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Life on a Highland Estate in the Post-Close Season Era

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Article by:
Linda Mellor , Writer. Editor. Photographer. and Author., British Deer Society

Life on a Highland Estate in the Post-Close Season Era

BDS member Linda Mellor provides a firsthand account of the recent changes in deer policy and their profound impact on both the deer and the local community. As a resident of a highland estate intimately connected to the land and its traditions, Linda sheds light on the repercussions of the removal of the close season for male deer in Scotland, offering a glimpse into the intricate balance between tradition, wildlife management, and community feeling.

Days out on the hill amongst the wild deer are central to the beating hearts of many highland estates. I live on such an estate in highland Perthshire with my partner, a life-long deerstalker. We live and work connected to the land, aligned with the seasons and surrounded by wildlife, and here, the deer are valued, valuable and traditionally stalked.

As an industry, deer stalking is steeped in professionalism and rich in tradition, and boasts many experts with years of invaluable knowledge of both deer and their habitat. Working with deer is a multifaceted, rewarding role underpinned by strong ethics and an innate understanding of the species and its lifecycle. Public perception of deer is positive, and for the visitors to our shores, seeing our wild deer is a much sought-after and loved highlight of their trip.

On 21st October 2023, despite strong opposition, the close season for male deer in Scotland was removed. By removing the long-established male deer season, the gap between the countryside and the politicians increased, and folk felt ignored. If policymakers genuinely care about the wellbeing of deer and the countryside it becomes crucial to consider the knowledge and opinions of those who reside and work in these areas.


Deer need to be controlled, no one has disputed this but the approach needs to be balanced with a priority placed on animal welfare. Hardly a month goes by when upsetting images appear on social media of dumped deer carcasses, accompanied by reports of stags being shot, injured and left to die. The erosion of standards in deer management is devastating and prompts more questions about animal welfare, ethics, accountability and also public safety. People are attached to their local deer, and are concerned about the way deer are treated especially when there is a lack of consultation and information. For our iconic species to be shot and left to rot is a national disgrace.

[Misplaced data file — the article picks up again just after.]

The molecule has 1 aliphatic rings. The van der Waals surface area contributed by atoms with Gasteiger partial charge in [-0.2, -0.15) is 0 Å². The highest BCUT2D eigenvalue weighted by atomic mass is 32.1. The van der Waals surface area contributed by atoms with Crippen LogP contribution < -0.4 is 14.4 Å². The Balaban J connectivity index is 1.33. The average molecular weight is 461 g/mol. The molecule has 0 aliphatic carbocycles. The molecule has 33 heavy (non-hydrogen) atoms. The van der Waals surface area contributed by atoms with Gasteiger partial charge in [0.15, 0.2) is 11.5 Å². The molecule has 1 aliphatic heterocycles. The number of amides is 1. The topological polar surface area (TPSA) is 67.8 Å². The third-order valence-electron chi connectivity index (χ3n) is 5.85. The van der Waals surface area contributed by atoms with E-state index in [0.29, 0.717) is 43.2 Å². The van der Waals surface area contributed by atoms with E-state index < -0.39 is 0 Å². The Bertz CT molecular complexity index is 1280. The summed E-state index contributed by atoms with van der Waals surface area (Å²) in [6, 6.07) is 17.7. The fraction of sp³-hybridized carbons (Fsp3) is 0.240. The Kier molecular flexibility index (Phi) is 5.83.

When I hear politicians address the topic of deer, it often comes with a flourish of emotive language, frequently emphasising ‘spiralling deer numbers.’ It grabs attention and sensationalises the topic but people are owed the facts and not the spin. The reality is, deer populations vary significantly across Scotland, and year on year they fluctuate. On estates deer numbers are monitored and controlled. Regional deer groups meet to discuss management plans and set cull targets, and each season they are adjusted accordingly.

One of my favourite moments to be out in the remote hills is at dawn in the summer months. It is a time in the year when the hills are quiet, the deer are left to grow and nurture their young and feel the warmth of the sun on their backs. This peaceful time is crucial for the survival, health and wellbeing of the herd. Working and aligning with the natural cycles of deer will remain. Everyone I have spoken to will continue to manage deer within the traditional seasons, after all, sustainable and humane management of deer is all about conserving the species, and not annihilation.


See a glimpse into deer in the Highlands through more of Linda’s stunning photographs below.


Thank you to Linda Mellor for sharing her thoughts and experience as well as her beautiful photographs.


The British Deer Society is a charity working to improve awareness and understanding about deer, deer welfare and deer management. You can add your voice today by:

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